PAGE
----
- Pinterest. (http://pinterest.com/atkinsontshirt/) I wrote a blog article about Pinterest previously (https://atkinsontshirt.com/2012/02/04/how-your-art-staff-can-use-pintrest-to-an-advantage/) and since then I’ve learned a few other cool things about using Pinterest.
- You can collaborate with other people. This is really fun. Two or more people can share and Pin things to this board and have a visual conversation about something. My wife and I are experimenting with a family themed board, but I could see this as a great way for companies to share ideas with their customers, employees to share ideas or thoughts, even teachers and students to share ideas…the possibilities are endless. What could you share?
- I’m posting blog links and videos. This is a wonderful tool, and has led to actually more exposure for this blog as I’ve posted it on my board and now people are following it through Pinterest (if you are reading this because of this link, I’d like to know!!)
- It’s not just women using Pinterest. More and more guys are posting, so for every Pin that features a new way to paint your nails, bake some muffins, or wear a dress – there’s one for sports, muddy jeeps, women, alcohol, or other man-centric thought.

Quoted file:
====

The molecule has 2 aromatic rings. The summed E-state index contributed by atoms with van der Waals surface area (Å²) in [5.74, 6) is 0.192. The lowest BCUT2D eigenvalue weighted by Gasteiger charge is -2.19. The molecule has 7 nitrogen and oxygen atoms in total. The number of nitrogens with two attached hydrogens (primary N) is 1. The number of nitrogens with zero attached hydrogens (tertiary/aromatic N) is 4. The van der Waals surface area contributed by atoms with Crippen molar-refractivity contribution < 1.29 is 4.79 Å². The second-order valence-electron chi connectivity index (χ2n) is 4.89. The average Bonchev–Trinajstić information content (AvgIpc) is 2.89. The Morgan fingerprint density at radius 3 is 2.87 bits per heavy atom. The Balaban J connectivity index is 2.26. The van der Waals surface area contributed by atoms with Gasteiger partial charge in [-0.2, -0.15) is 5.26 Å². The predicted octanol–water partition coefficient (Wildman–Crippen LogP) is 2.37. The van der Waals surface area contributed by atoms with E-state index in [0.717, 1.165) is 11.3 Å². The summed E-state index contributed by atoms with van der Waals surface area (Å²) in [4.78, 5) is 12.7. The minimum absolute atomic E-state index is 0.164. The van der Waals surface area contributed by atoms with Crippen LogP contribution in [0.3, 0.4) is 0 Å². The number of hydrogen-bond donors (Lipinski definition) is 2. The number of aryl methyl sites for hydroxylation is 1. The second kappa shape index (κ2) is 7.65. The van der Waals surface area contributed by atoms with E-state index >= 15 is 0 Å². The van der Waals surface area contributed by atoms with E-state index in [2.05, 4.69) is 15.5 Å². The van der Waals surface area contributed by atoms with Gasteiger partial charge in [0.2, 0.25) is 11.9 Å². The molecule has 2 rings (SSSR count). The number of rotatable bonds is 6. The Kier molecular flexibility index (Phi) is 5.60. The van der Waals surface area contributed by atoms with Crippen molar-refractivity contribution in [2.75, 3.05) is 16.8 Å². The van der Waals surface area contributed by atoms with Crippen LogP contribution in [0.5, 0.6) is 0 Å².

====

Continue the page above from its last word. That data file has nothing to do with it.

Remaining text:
- The incredibly quick re-Pinning or Liking of a Pin is mind-blowing. My wife Pinned a fun drink recipe and over 500 people re-Pinned it in under an hour. By the next day it was over 1000. I haven’t had that level of success yet, but I did Pin a video link on Sustainability at 5:30 am and 14 people either liked it or re-Pinned it in under a minute. I’m not sure what’s driving this behavior, but the visual content of the Pin is the number one factor for having others to share it. Boring image? You’ll get nada. Visually stimulating and exciting? Goes viral in seconds. While this may prove to be the next MySpace…currently it’s so loaded with possibilities and enthusiasm you need to be a part of it.
- Information. I like a bunch of websites, blogs and spaces online to cull out my content. Here are a few, in no particular order: